A UK company is capitalising on the fear of disclosure of confidential text messages by offering a service that allows them to expire and disappear in less than a minute.

Staellium UK's marketing material targets celebrities "up to no good" or business executives dealing in sensitive information for its StealthText service. The company has been deluged with enquiries about the service, which went live on Saturday, and so far "thousands" have signed up, according to Carole Barnum, the firm's CEO, in a telephone interview on Tuesday.

The technology is not designed to halt a high-profile address-book hacking of the type that caused socialite Paris Hilton a dose of embarrassment. Instead, StealthText is designed to prevent the forwarding or sharing of messages by recipients, Barnum said.

StealthText offers a feature that may have avoided Hilton's situation. The service provides a separate address book that is not stored on the phone but rather on secure servers used by text message aggregators.

After downloading an applet using a WAP connection, SteathText can be used to send an SMS message. The recipients – provided they have a WAP-enabled mobile phone – see a link to the message. A message sent in 'stealth mode' disappears from a mobile about 40 seconds after it is viewed.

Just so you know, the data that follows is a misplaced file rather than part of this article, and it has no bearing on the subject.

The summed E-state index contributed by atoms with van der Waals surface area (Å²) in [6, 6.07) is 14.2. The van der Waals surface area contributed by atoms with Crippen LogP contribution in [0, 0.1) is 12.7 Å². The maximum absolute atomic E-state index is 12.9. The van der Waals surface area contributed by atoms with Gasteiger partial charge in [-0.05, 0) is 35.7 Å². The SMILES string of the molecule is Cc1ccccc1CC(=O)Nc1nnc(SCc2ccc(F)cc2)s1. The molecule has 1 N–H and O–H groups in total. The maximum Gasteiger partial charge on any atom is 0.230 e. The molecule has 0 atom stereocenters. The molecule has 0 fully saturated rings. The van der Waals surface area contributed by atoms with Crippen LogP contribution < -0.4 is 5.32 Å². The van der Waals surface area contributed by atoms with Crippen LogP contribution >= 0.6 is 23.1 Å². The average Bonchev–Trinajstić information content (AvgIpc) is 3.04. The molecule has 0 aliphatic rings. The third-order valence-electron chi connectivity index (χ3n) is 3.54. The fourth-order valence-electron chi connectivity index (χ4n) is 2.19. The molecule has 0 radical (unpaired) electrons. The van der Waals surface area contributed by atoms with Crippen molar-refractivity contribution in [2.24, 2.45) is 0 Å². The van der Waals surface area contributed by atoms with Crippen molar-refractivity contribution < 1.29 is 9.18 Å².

While the message is deleted from the recipient's phone, the 'paper trail', along with a log of the message, stays on a secure server for a period of time. The recipient doesn't have access to the server, Staellium said.

StealthText message are sold in bundles of 12 for £5, according to a company press release.

Although StealthText is only available now for UK SIM card users, within two weeks the service will be available in 10 European countries and eventually in the US and Asia, Barnum said.